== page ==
Liability Trading 4 – Liability Trading Capstone

The fourth liability trading case adds multiple marketplace functionality and requires students to seek best execution while weighing different commission and passive order rebate schedules.

 

Algorithmic Trading 1- Algorithmic Arbitrage

The first algorithmic trading case introduces students to algorithmic trading by providing a simple example of exploiting an arbitrage opportunity for one stock traded on two different exchanges.

 

Market-Making

 

Liability Trading 4 – Liability Trading Capstone

The fourth liability trading case adds multiple marketplace functionality and requires students to seek best execution while weighing different commission and passive order rebate schedules.

 

Algorithmic Trading 2 – Algorithmic Market Making

The second algorithmic trading case is considerably more difficult because it forces students to build on skills learned in the Algorithmic Arbitrage (ALGO1) case and motivate students to build a market-making algorithm that generates profits by capturing the bid-ask spread.

 

Smart-Order Routing

 

Liability Trading 4 – Liability Trading Capstone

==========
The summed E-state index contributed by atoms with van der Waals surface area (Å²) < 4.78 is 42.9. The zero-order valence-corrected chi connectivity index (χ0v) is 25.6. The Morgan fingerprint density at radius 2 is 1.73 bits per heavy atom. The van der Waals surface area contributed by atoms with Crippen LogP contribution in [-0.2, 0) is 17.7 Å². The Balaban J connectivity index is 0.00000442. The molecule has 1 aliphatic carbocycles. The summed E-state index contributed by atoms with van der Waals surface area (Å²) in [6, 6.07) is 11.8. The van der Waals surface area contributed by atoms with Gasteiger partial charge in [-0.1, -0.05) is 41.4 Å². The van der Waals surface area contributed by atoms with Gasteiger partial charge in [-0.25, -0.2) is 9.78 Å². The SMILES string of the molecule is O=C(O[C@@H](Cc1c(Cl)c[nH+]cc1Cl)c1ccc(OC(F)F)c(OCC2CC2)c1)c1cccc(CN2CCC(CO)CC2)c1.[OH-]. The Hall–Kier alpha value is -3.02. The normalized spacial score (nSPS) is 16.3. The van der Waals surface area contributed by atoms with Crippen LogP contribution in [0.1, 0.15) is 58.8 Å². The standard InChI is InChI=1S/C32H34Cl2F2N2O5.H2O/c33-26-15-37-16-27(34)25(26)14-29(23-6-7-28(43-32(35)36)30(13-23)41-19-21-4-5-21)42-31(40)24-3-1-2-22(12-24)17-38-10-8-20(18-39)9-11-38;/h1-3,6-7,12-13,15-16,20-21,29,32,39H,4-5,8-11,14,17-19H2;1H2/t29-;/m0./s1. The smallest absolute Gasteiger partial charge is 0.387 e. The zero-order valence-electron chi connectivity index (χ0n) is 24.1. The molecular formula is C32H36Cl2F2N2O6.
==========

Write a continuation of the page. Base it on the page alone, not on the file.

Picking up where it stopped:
The fourth liability trading case adds multiple marketplace functionality and requires students to seek best execution while weighing different commission and passive order rebate schedules.

 

Algorithmic Trading 3 – Smart Order Routing

The third algorithmic trading case will challenge students to build an algorithm to manage the liquidity risk associated with block trades/tender offers.

Price Discovery and Law of One Price

Price discovery in equity markets with asymmetric information

 

Price Discovery 0

The Price Discovery 0 case demonstrates the concept of informational efficiency as students attempt to determine the fair price for a takeover bid. Students have asymmetric information which is updated over time but there is no aggregate uncertainty.

 

Price Discovery 1

The Price Discovery 1 builds on the Price Discovery 0 (PD0) case to demonstrate the concept of informational efficiency as students attempt to determine the fair price for a newly issued stock. As it happens in PD0, students have asymmetric information which is updated over time but there is no aggregate uncertainty.

 

Price Discovery 2